As an example, she told me about a recent job interview when she had trouble feeling a connection with the candidate. His resume was a great fit and his other interview feedback was positive, but something was off. She scheduled another meeting with him just to chat, to see if they could connect on a non-interview day. She asked him why he wanted to work at Interana. He answered, “Because I like your eyes and the way you purse your lips makes me want to help you.”

“Now, I didn’t want to believe he really meant that, so in my mind, I made excuses for him,” Johnson said. But the meeting troubled her. It wasn’t until about an hour later that she was able to even pick out the phrase that was bothering her. She ran it by a male colleague.

“He looked at me crossways and said that I would be crazy to hire this guy,” she said.

Still not wanting to believe the interviewee could be that tone deaf, she contacted him for some female references. Sure enough, the woman on the first call was oddly silent. Johnson pressed her, asking the very specific questions “did you enjoy working with him?” and “did he ever treat you differently as a woman?” The truth spilled out. In the end, Johnson said, the reference “recommended that I run away.”

Since that experience, she’s started asking potential management candidates to tell her about a time when they’ve worked with a woman who is smarter than they are. “Besides being a good tell, I also get to hear great stories,” she says.

It’s challenging to get it right, Schlueter acknowledged. npm is a small company dealing with the financial realities, and the executive team balances spending time for in-depth job searches with getting people on board. They do look for diversity. “What can this candidate add to our culture that might not otherwise be represented?” he asked.

“I’m not saying that what we’re doing is a panacea or that what we’re doing is perfect,” he said. “We have our own problems but we are trying to be better.”

Filling the Pipeline

The last piece of the puzzle is where do you find women and minorities? It’s not like there are thousands of qualified engineers floating around waiting to be hired, right? There are a lot more than you think, if you know where to look and are willing to put in the effort.

Both Atlassian and PagerDuty have put significant attention and resources into hiring a diverse workforce at scale.

Blanche said Atlassian overhauled their recruiting tactics for college graduates with an eye for inclusion. In 2012, ten percent of the tech roles went to women; the 2014 and 2015 tech classes were 46 percent and 47 percent. Last year’s class is 57 percent women.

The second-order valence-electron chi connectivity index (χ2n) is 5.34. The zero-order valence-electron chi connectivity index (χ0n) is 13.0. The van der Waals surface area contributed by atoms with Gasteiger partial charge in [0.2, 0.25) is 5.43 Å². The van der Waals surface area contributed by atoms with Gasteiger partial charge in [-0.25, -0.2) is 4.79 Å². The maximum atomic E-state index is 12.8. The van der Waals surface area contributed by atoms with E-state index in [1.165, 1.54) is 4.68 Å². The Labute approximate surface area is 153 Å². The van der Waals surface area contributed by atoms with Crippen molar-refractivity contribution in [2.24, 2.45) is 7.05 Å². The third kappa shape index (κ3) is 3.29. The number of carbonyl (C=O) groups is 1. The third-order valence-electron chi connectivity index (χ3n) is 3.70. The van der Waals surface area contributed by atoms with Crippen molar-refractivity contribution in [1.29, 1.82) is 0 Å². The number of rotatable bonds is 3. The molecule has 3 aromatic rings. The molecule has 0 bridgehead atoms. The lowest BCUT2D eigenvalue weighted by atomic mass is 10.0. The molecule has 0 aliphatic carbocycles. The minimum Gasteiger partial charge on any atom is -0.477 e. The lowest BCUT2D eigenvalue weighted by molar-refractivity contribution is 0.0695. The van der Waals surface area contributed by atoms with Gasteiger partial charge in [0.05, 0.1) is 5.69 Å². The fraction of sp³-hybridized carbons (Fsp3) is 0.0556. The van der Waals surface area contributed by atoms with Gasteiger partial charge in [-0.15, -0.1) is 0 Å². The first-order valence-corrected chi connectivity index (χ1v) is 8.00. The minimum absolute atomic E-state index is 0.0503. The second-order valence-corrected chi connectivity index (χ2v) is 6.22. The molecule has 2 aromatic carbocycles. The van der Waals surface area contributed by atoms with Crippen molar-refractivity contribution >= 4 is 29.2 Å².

It doesn’t stop there. Dom Price explained they start new engineer training with empathy. Last year the 84 engineers hired right out of college went through product management and design courses. “If you don’t understand what a project manager does, or how simple design works, then you’re going to spend your career writing awesome code that no one uses,” Price said.

“By the way,” said Blanche, “the most diverse was also the strongest in terms of performance rating over the last year.”

Atlassian also works closely with Code 2040, a non-profit that “creates access, awareness, and opportunities for top Black and Latinx engineering talent to ensure their leadership in the innovation economy, and Women Who Code, a global non-profit with a set of programs for engineers to help build the careers we want.” By partnering with these organizations, they can find women and under-represented minorities to add to their interview pools.

“You do have to be proactive,” said Rachel Obstler. “It’s one thing to say we want to hire more women, it’s another to figure out where you can get good candidates from.”

PagerDuty’s certainly taken a multi-prong approach, reaching out to more and more groups focused on STEM (science technology, engineering and mathematics). It has partnered with the code school Hackbright Academy, a group that does training for women who want to go into engineering. The company also holds female engineering meetups, sponsors GirlGeek Dinners, and partners with the non-profits Girls in Tech, and Women 2.0.

PagerDuty CEO Jennifer Tejada speaks on diversity and inclusion whenever she has the chance, recently gave a talk to Yelp’s diversity team about experiences of being a woman in tech. She feels that the more exposure PagerDuty gets with women and minorities, the larger their pipeline becomes.

Resources

So the right people are out there. But it starts with a commitment that it is part of the company’s senior management to devote time to finding them.

At GitHub Universe 2016, the second-day keynote was turned over to their non-profit partners in hiring for diversity: TransHack, which works with non-gender-conforming developers, Operation Code, which supports veterans learning to code, and Black Girls Code.

NCWIT offers more resources as well, including tips on recruiting, retaining, and advancing the diverse technical workforce and a toolkit to help start-ups in the hiring process.